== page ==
Lastly, is my personal military hero, Colonel Joshua Lawrence Chamberlain, a professor of rhetoric from Bowdoin College in Maine. He joined the Union Army, believing in the cause of freedom, the sustaining of our Union. He was given the rank of a high-ranking officer because of his education. He had no military training.

Chamberlain found himself in command of the 20th Maine Regiment on a hot July day at a place called Little Round Top, cemetery ridge, in Gettysburg, Pennsylvania. His position was the end of the line of the 90,000-man strong Army of the Potomac. His orders were that he could not surrender or retreat, lest the entire Union Army be encircled by Lee’s Army of Northern Virginia.

The Confederates routed the Union soldiers in the “Devils’ Den” and set their sights upon Little Round Top. Casualties were mounting. Chamberlain had extended his lines to prevent a Confederate flanking movement -- then the ammunition ran out. Chamberlain had been shot in the leg, but he gave a one-word command, “Bayonets.” He drew his sword, and led a bayonet charge down Little Round Top, and achieved victory. An ordinary man who made a stand that resulted in an extraordinary achievement. He went on to be awarded the Congressional Medal of Honor and was two-term Governor of Maine.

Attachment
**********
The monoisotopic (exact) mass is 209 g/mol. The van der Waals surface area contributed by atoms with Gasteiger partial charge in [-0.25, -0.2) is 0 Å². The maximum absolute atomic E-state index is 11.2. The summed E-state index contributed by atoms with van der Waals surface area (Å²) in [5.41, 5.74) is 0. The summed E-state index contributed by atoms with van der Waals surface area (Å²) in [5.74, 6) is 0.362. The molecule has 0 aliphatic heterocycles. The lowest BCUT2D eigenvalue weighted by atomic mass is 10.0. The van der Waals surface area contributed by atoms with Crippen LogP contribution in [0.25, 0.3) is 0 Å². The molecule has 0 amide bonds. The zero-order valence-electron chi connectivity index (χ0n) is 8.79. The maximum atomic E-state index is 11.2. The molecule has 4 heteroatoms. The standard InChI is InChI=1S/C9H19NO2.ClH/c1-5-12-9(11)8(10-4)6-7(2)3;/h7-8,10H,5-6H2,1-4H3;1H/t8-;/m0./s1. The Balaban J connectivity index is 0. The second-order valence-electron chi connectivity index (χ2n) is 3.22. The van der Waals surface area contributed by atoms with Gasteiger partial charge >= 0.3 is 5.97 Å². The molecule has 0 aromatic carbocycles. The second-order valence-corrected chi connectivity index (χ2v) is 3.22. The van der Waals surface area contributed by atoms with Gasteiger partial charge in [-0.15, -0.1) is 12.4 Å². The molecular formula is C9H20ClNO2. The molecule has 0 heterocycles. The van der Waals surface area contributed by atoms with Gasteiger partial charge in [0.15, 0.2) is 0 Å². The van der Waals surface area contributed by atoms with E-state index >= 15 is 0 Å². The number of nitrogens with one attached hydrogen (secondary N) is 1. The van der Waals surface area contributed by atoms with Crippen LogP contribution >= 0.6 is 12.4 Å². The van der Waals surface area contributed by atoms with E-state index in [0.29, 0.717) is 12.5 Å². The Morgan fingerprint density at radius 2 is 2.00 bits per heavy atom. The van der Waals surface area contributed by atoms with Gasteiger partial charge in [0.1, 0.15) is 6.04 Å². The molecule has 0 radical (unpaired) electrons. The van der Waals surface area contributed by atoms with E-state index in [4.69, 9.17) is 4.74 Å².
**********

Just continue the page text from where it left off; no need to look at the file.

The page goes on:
How shall we be remembered as we face this COVID-19 issue?

I would have never believed that in our America we would deem our churches “non-essential” and have their doors shut on Easter. But one can go to a liquor store, buy marijuana, shop at Walmart, or murder a pre-born baby…that is essential?

Shall we be remembered for the unconstitutional decisions of elected officials to enact orders, decrees, mandates, and edicts that undermine our essential liberties? Will we be remembered as a nation, a people, who willingly surrendered our businesses, were forced into house arrest and illegal martial law, and saw healthy Americans be told they could not peaceably assemble?

Will history remember us as the America that once stood proud, free, and knew that our liberties were endowed to us by our Creator, not by man? Or shall we be remembered as the once-free people who allowed their freedom of speech, expression, and right to petition their government for redress of grievances to be usurped and censored by media platforms?

Americans have cherished the peaceful transition of power from one leader to another, the true essence of our Constitutional Republic. However, we now face the dark specter of knowing that one presidential administration unleashed the power of government agencies against a duly elected incoming presidential administration, their political opposition.